By Peter Blucher.
Lee Spurr is the Queensland AFL star than many people don’t recognise is a Queenslander.
Even the great Dennis Cometti, renowned for his expert commentary on Channel 7, once referred to the ever-reliable Fremantle Dockers defender as a South Australian.
And that’s totally understandable given that when he was first listed in the AFL Guide in 2012 it said he was recruited from Central Districts in the SANFL.
But he’s a born and bred Queenslander who started his football as a six-year-old at Logan and later played at Mt.Gravatt, Redland and Morningside while living in suburban Ransome and attending Bethania Lutheran College Primary School and Redeemer Lutheran College at Rochedale.
This weekend he’ll become the 42nd Queenslander to play 100 AFL games, joining a list that includes Jason Akermanis (325), Marcus Ashcroft (318), Nick Riewoldt (314), Michael Voss (289), Jason Dunstall (269), Gavin Crosisca (246), Mal Michael (238), David Hale (237), Max Hudghton (234), Scott McIvor (200), Daniel Merrett (195), Matthew Kennedy (188), Mitch Hahn (181), Jarrod Harbrow (180), Sam Gilbert (174), Brett Voss (170), Ben Hudson (168), Michael Osborne (168), Kurt Tippett (164), Clint Bizzell (163), Che Cockatoo-Collins (160), Brad Miller (157), Stephen Lawrence (146), David Armitage (145), Robert Copeland (143), Dean McRae (141), Clark Keating (139), Courtenay Dempsey (130), Jamie Charman (129), Andrew Raines (129), Dayne Beams (128), Joel Macdonald (124), Warren Jones (123), Steven Lawrence (120), Jesse White (118), Frank Dunell (115), Daniel Pratt (115), Luke McGuane (112), Richard Murrie (111), Ray Smith (104) and Cheynee Stiller (100).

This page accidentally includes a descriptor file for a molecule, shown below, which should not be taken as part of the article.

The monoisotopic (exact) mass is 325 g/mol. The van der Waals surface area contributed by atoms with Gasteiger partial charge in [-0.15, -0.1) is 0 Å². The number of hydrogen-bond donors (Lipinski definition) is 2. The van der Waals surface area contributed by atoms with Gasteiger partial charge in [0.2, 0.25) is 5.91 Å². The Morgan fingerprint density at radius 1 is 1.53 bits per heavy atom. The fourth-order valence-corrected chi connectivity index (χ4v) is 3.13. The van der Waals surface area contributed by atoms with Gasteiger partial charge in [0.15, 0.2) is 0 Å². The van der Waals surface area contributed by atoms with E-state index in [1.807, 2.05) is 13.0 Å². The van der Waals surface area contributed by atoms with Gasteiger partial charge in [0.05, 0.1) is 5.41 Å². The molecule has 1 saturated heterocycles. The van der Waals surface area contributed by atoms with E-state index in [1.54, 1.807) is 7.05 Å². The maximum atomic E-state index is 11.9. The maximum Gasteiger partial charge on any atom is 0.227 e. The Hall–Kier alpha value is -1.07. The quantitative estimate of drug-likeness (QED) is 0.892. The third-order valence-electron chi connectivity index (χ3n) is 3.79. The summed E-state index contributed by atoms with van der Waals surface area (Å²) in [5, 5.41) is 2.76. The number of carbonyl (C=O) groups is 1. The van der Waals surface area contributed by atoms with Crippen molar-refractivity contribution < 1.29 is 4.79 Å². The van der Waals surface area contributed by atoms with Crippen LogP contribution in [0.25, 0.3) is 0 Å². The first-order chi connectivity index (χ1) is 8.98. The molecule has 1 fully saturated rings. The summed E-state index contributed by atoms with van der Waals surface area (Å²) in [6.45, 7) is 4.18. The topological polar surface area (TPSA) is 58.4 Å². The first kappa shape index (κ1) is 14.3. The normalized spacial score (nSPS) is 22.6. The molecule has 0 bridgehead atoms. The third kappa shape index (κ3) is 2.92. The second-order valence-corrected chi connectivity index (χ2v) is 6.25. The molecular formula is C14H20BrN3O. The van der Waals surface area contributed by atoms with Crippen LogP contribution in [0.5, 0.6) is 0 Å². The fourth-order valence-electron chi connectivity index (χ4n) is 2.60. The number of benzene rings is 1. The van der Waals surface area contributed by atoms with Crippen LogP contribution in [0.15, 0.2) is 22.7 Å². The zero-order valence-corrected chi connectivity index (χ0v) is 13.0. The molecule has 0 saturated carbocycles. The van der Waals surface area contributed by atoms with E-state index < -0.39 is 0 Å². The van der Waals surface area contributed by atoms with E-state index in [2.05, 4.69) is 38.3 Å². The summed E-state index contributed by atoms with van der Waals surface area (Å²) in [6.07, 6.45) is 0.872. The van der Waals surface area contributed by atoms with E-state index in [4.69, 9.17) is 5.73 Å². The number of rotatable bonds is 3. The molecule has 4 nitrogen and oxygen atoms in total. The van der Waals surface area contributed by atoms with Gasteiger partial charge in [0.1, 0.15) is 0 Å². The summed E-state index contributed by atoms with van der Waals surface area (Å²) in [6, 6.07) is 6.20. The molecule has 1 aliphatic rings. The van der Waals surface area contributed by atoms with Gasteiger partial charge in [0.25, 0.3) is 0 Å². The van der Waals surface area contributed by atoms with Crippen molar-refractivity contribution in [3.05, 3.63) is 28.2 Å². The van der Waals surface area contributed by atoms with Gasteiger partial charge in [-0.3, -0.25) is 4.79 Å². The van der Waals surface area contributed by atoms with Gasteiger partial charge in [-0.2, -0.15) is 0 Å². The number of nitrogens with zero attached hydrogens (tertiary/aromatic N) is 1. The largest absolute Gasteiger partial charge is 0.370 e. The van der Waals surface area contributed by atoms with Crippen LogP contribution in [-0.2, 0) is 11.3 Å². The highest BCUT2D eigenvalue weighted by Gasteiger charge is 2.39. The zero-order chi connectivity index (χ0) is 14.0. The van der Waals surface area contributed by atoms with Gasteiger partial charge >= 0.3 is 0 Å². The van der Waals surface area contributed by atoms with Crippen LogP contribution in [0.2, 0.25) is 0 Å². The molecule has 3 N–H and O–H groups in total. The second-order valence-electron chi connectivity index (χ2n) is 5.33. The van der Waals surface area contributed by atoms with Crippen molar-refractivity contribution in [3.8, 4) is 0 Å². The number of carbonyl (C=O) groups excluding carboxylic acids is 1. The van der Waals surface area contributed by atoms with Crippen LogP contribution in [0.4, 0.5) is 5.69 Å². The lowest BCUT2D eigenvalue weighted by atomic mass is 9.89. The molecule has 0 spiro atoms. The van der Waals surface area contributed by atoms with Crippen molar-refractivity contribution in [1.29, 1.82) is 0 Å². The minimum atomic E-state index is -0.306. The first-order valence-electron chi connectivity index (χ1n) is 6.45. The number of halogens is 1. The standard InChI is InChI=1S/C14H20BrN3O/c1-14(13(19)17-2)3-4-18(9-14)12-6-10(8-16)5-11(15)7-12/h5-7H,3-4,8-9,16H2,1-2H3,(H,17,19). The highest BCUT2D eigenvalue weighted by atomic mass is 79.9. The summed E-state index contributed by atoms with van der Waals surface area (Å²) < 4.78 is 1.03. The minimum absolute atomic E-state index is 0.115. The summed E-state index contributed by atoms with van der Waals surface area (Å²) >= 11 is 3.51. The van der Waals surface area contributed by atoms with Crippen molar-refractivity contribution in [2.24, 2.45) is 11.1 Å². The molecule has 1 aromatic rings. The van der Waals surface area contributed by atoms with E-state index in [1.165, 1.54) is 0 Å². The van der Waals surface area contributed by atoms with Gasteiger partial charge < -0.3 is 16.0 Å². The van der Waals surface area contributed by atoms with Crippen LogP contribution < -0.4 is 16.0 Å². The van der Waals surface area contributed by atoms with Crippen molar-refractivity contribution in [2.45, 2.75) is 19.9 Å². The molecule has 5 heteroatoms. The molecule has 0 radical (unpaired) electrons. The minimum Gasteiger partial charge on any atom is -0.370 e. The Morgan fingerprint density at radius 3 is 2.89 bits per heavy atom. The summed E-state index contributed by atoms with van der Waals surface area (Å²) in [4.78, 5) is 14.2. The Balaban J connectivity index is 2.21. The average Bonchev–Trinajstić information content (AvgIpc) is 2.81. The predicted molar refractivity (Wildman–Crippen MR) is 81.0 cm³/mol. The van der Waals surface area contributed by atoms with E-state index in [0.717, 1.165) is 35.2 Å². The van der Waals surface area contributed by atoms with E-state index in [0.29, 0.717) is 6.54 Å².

Also closing on 100 games are Dayne Zorko (96), Shaun Hampson (93) and Brendan Whitecross (90).
Spurr, who will celebrate his 29th birthday Wednesday, will post his century against the Sydney Swans at Domain Stadium in Perth on Sunday.
It is not going to be massive news in an AFL world that is a milestone extravaganza this week, with North Melbourne’s Brent Harvey playing his 427th game to break the all-time League record on Saturday night, and Geelong’s Corey Enright playing his 326th game to break Ian Nankervis’ club record on Friday night.
The Spurr ton won’t even get top billing with the Dockers, where club legend Matthew Pavlich will play his 350th game to continue a big milestone blitz which also sees Geelong’s Jimmy Bartel play his 300th this week after Hawthorn’s Sam Mitchell did likewise last week.
But it is an achievement of which Spurr should be enormously proud.
It is a journey built on hard work and persistence after he was overlooked in the AFL National Draft in his top-age U18 year in 2005 when he was playing senior football at Redland, and again in 2006, when he moved to Morningside. And again for the next five years.